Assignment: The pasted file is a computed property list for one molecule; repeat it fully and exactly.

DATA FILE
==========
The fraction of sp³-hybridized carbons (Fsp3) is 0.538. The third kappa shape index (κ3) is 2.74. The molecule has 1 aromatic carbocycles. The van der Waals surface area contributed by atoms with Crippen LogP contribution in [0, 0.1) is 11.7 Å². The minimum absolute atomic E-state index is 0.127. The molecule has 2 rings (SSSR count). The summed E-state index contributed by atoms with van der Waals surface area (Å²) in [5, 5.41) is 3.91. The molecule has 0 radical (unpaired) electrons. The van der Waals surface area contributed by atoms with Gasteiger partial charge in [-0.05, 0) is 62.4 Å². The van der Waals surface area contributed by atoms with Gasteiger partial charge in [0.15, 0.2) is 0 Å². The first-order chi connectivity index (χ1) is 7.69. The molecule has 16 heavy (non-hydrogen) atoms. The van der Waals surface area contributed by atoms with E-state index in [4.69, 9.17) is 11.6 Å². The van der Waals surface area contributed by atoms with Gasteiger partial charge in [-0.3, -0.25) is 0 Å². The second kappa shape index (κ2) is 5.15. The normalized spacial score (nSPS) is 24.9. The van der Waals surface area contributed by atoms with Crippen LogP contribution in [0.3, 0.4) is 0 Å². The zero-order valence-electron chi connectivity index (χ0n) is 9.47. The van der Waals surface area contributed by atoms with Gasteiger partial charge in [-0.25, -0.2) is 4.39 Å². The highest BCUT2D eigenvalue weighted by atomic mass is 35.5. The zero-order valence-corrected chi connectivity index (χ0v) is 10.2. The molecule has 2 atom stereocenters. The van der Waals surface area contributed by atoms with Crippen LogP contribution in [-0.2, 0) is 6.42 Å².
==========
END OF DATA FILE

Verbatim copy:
The fraction of sp³-hybridized carbons (Fsp3) is 0.538. The third kappa shape index (κ3) is 2.74. The molecule has 1 aromatic carbocycles. The van der Waals surface area contributed by atoms with Crippen LogP contribution in [0, 0.1) is 11.7 Å². The minimum absolute atomic E-state index is 0.127. The molecule has 2 rings (SSSR count). The summed E-state index contributed by atoms with van der Waals surface area (Å²) in [5, 5.41) is 3.91. The molecule has 0 radical (unpaired) electrons. The van der Waals surface area contributed by atoms with Gasteiger partial charge in [-0.05, 0) is 62.4 Å². The van der Waals surface area contributed by atoms with Gasteiger partial charge in [0.15, 0.2) is 0 Å². The first-order chi connectivity index (χ1) is 7.69. The molecule has 16 heavy (non-hydrogen) atoms. The van der Waals surface area contributed by atoms with E-state index in [4.69, 9.17) is 11.6 Å². The van der Waals surface area contributed by atoms with Gasteiger partial charge in [-0.3, -0.25) is 0 Å². The second kappa shape index (κ2) is 5.15. The normalized spacial score (nSPS) is 24.9. The van der Waals surface area contributed by atoms with Crippen LogP contribution in [0.3, 0.4) is 0 Å². The zero-order valence-electron chi connectivity index (χ0n) is 9.47. The van der Waals surface area contributed by atoms with Gasteiger partial charge in [-0.25, -0.2) is 4.39 Å². The highest BCUT2D eigenvalue weighted by atomic mass is 35.5. The zero-order valence-corrected chi connectivity index (χ0v) is 10.2. The molecule has 2 atom stereocenters. The van der Waals surface area contributed by atoms with Crippen LogP contribution in [-0.2, 0) is 6.42 Å².